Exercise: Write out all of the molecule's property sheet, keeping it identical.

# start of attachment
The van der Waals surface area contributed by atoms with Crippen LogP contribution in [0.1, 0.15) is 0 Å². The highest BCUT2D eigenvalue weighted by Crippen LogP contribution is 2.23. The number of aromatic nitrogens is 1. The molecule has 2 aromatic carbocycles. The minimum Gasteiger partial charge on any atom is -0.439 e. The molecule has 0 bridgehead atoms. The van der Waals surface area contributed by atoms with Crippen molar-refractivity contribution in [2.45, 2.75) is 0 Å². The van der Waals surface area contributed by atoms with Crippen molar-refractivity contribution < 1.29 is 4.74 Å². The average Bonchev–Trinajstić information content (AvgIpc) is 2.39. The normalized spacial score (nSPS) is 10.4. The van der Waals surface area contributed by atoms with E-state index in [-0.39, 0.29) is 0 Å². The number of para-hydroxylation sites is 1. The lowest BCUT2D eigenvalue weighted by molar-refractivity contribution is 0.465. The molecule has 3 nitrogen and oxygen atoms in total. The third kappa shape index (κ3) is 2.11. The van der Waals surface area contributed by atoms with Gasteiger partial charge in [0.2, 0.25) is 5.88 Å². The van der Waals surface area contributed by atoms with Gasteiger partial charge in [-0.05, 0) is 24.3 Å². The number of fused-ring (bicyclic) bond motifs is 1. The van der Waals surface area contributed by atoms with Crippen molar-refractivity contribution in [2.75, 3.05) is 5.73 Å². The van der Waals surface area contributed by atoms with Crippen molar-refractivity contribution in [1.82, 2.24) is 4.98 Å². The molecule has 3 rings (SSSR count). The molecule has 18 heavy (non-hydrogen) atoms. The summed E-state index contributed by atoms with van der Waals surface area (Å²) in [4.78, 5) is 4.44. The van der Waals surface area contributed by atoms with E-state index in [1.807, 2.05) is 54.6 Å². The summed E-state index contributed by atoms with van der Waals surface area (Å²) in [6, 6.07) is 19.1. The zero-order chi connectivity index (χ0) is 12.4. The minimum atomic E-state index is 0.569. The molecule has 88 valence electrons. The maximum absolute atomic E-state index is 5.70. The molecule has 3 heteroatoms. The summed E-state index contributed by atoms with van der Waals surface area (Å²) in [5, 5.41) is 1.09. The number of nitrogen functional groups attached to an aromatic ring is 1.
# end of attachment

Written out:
The van der Waals surface area contributed by atoms with Crippen LogP contribution in [0.1, 0.15) is 0 Å². The highest BCUT2D eigenvalue weighted by Crippen LogP contribution is 2.23. The number of aromatic nitrogens is 1. The molecule has 2 aromatic carbocycles. The minimum Gasteiger partial charge on any atom is -0.439 e. The molecule has 0 bridgehead atoms. The van der Waals surface area contributed by atoms with Crippen molar-refractivity contribution in [2.45, 2.75) is 0 Å². The van der Waals surface area contributed by atoms with Crippen molar-refractivity contribution < 1.29 is 4.74 Å². The average Bonchev–Trinajstić information content (AvgIpc) is 2.39. The normalized spacial score (nSPS) is 10.4. The van der Waals surface area contributed by atoms with E-state index in [-0.39, 0.29) is 0 Å². The number of para-hydroxylation sites is 1. The lowest BCUT2D eigenvalue weighted by molar-refractivity contribution is 0.465. The molecule has 3 nitrogen and oxygen atoms in total. The third kappa shape index (κ3) is 2.11. The van der Waals surface area contributed by atoms with Gasteiger partial charge in [0.2, 0.25) is 5.88 Å². The van der Waals surface area contributed by atoms with Gasteiger partial charge in [-0.05, 0) is 24.3 Å². The number of fused-ring (bicyclic) bond motifs is 1. The van der Waals surface area contributed by atoms with Crippen molar-refractivity contribution in [2.75, 3.05) is 5.73 Å². The van der Waals surface area contributed by atoms with Crippen molar-refractivity contribution in [1.82, 2.24) is 4.98 Å². The molecule has 3 rings (SSSR count). The molecule has 18 heavy (non-hydrogen) atoms. The summed E-state index contributed by atoms with van der Waals surface area (Å²) in [4.78, 5) is 4.44. The van der Waals surface area contributed by atoms with E-state index in [1.807, 2.05) is 54.6 Å². The summed E-state index contributed by atoms with van der Waals surface area (Å²) in [6, 6.07) is 19.1. The zero-order chi connectivity index (χ0) is 12.4. The minimum atomic E-state index is 0.569. The molecule has 88 valence electrons. The maximum absolute atomic E-state index is 5.70. The molecule has 3 heteroatoms. The summed E-state index contributed by atoms with van der Waals surface area (Å²) in [5, 5.41) is 1.09. The number of nitrogen functional groups attached to an aromatic ring is 1.